Netflix’s “History of Swear Words” feels like the type of documentary a bunch of college kids would make. A tongue-in-cheek analysis of some of the English language’s most vulgar and offensive words deconstructed. While Netflix has tried to pass the show off as edgy or avant garde, swearing isn’t such a big deal anymore.

With the rise of cable television and premium streaming services, it’s not uncommon to hear the F-bomb dropped at least three times in a show. Social media has essentially rendered language-policing relatively ineffective, which isn’t exactly helping the show’s case.

Source: Netflix

That being said, is there more to Netflix’s latest documentary series than the mere novelty of dirty words in greater frequency? Let’s dive in and see what “The History of Swear Words” has to say about foul language from a historical and sociological perspective.

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Every episode of the documentary starts with a grand introduction of the word it’s focusing on such as shit, damn or b**ch. Like clockwork, you’ll see a flurry of comedians and celebrities gleefully explain what these swear words mean to them and how they can be used in creative ways. Only after a prolonged montage of spit-takes and opinions does the documentary begin to launch into the etymology and history behind the words. This approach to try to have these celebrities deliver their opinions while cracking wise is something of a mixed bag.

Swear Words
Source: Netflix

Sometimes, you’ll get some genuinely funny moments with celebrities like Nick Offerman from “Parks and Recreation”, actress Sarah Silverman and comedian Nikki Glaser. Too many an instance, though, the segment before each episode devolves into this flaccid attempt to generate shock value. At the best of moments, it’s mildly amusing. At the worst of times, it feels self-indulgent and painful like watching a stand-up comedian flounder on stage.

The actual history and etymology behind the swear words are where the documentary shines. Believe or not, there are a lot of fascinating effects and applications from swear words. For example, there’s scientific data that points to a high pain threshold for those who swear more frequently.

Swearing can also be used as a way to defuse tension about difficult subjects or put people at ease. We all need a form of catharsis or release to express our emotions and feelings. Just as laughter is seen as a reaction to ambiguity, contradiction or absurdity, the documentary posits that swearing can also serve a similar function.

Swear Words
Source: Netflix

Things get even more interesting when the series addresses gendered swear words like “pu**y”, “d**k” and “b**ch”. Some of these words do have nasty histories behind them. A lot of them were used as a way to emasculate, oppress or equate femininity with weakness. Then suddenly, much like the N-word, victims of these derogatory terms began reclaiming it. So the documentary takes on a political and social aspect that offers a richer context to some of these words we take for granted.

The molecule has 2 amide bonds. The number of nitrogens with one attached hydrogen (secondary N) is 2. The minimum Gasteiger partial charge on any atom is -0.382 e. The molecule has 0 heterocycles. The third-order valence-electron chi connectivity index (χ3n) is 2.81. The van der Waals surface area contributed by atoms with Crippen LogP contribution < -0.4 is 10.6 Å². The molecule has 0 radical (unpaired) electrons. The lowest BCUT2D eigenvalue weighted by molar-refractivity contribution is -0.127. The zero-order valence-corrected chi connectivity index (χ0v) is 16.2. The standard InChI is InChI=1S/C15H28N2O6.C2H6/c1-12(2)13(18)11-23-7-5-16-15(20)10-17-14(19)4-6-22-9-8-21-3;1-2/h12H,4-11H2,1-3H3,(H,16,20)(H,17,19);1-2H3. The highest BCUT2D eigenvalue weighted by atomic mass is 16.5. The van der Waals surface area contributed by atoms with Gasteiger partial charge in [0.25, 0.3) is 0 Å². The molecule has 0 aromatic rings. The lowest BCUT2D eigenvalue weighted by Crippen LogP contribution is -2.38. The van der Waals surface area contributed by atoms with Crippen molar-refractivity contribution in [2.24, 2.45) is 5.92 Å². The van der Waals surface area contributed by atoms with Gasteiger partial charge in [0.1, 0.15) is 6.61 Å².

There is certainly a good amount of substance to “The History of Swear Words” and the show would have triumphed…if it wasn’t split into six 20-minute long episodes. The format in itself is deeply problematic. We understand that some swear words require a good deal of time to unpack with context. Unfortunately, no all swear words are created equal and a simple short couple of minutes could adequately explain words like “damn” and “shit”. Therefore, the series resorts to filler clips of films and TV shows using the profanity in different ways. Which frankly feel like lazy substitutes.

Furthermore, a good majority of the documentary’s information regarding the psycho-semantic and sociological aspects of swearing could have been condensed into an hour. This could have easily been a solid documentary special. Due to poor pacing, uninspired padding and a faulty structure, we instead get this drawn out mess. Viewers will have to slog through montage after montage of passable jokes just to mine any value here.

Source: Netflix

The one redeeming quality here is actor and famed nut-job Nicholas Cage headlining the show. As the documentary’s narrator and host, Cage does an admirable job. Watching him whip from deadpan scholar to over-the-top maniac was worth a few chuckles. It’s worth noting that most of this documentary was unscripted in terms of writing. Which serves as a bit of a double-edged sword. Not everyone here is a comedic improv genius.

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Despite Netflix’s “History of Swear Words” having an intriguing premise, far too much of the series is unstructured and self-indulgent. As a comedic series, it’s not very funny or entertaining. As a documentary, you’ll have to power through a mountain of filler to get any real value out of it. In short, it’s not as f**king great as it could have been.

You can now catch “History of Swear Words” on Netflix.

If you’re looking for interesting documentaries that are both deeply engaging and ridiculously fun, we strongly recommend Netflix’s “Tiger King” and “Don’t F**k with Cats”. Now those are some prime examples of reality being far stranger than fiction!

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History of Swear Words Review
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